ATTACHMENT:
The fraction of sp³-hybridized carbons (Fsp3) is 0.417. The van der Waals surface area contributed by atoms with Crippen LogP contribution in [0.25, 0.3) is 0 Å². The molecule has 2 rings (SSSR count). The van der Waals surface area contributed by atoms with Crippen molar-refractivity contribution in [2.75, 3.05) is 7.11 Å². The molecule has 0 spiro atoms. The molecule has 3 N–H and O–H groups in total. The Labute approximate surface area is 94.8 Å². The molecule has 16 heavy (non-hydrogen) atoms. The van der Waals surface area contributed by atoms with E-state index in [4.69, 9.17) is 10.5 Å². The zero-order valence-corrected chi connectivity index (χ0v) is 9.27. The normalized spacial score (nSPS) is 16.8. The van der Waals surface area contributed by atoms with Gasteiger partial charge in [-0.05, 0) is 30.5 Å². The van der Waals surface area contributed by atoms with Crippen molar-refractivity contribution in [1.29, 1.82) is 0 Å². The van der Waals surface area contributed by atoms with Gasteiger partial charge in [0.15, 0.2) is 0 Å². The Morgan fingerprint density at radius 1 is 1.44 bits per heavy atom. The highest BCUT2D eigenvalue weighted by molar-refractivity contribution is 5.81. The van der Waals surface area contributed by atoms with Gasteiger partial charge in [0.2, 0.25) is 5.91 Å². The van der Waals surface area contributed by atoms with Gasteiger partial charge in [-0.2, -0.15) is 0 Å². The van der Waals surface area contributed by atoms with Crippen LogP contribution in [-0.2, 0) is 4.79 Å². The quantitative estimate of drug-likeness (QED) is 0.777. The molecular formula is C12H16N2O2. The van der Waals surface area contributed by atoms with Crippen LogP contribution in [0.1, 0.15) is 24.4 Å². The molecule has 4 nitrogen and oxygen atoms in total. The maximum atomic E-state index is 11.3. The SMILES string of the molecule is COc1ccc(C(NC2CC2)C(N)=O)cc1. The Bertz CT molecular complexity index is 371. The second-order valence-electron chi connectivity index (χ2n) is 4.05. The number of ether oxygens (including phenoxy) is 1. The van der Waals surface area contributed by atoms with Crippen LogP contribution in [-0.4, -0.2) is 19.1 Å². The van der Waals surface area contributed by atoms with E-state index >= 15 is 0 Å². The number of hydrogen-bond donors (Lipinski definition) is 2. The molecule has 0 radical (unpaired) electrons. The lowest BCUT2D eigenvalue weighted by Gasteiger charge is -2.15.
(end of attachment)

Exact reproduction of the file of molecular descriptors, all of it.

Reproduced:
The fraction of sp³-hybridized carbons (Fsp3) is 0.417. The van der Waals surface area contributed by atoms with Crippen LogP contribution in [0.25, 0.3) is 0 Å². The molecule has 2 rings (SSSR count). The van der Waals surface area contributed by atoms with Crippen molar-refractivity contribution in [2.75, 3.05) is 7.11 Å². The molecule has 0 spiro atoms. The molecule has 3 N–H and O–H groups in total. The Labute approximate surface area is 94.8 Å². The molecule has 16 heavy (non-hydrogen) atoms. The van der Waals surface area contributed by atoms with E-state index in [4.69, 9.17) is 10.5 Å². The zero-order valence-corrected chi connectivity index (χ0v) is 9.27. The normalized spacial score (nSPS) is 16.8. The van der Waals surface area contributed by atoms with Gasteiger partial charge in [-0.05, 0) is 30.5 Å². The van der Waals surface area contributed by atoms with Crippen molar-refractivity contribution in [1.29, 1.82) is 0 Å². The van der Waals surface area contributed by atoms with Gasteiger partial charge in [0.15, 0.2) is 0 Å². The Morgan fingerprint density at radius 1 is 1.44 bits per heavy atom. The highest BCUT2D eigenvalue weighted by molar-refractivity contribution is 5.81. The van der Waals surface area contributed by atoms with Gasteiger partial charge in [0.2, 0.25) is 5.91 Å². The van der Waals surface area contributed by atoms with Gasteiger partial charge in [-0.2, -0.15) is 0 Å². The van der Waals surface area contributed by atoms with Crippen LogP contribution in [-0.2, 0) is 4.79 Å². The quantitative estimate of drug-likeness (QED) is 0.777. The molecular formula is C12H16N2O2. The van der Waals surface area contributed by atoms with Crippen LogP contribution in [0.1, 0.15) is 24.4 Å². The molecule has 4 nitrogen and oxygen atoms in total. The maximum atomic E-state index is 11.3. The SMILES string of the molecule is COc1ccc(C(NC2CC2)C(N)=O)cc1. The Bertz CT molecular complexity index is 371. The second-order valence-electron chi connectivity index (χ2n) is 4.05. The number of ether oxygens (including phenoxy) is 1. The van der Waals surface area contributed by atoms with Crippen LogP contribution in [-0.4, -0.2) is 19.1 Å². The van der Waals surface area contributed by atoms with E-state index >= 15 is 0 Å². The number of hydrogen-bond donors (Lipinski definition) is 2. The molecule has 0 radical (unpaired) electrons. The lowest BCUT2D eigenvalue weighted by Gasteiger charge is -2.15.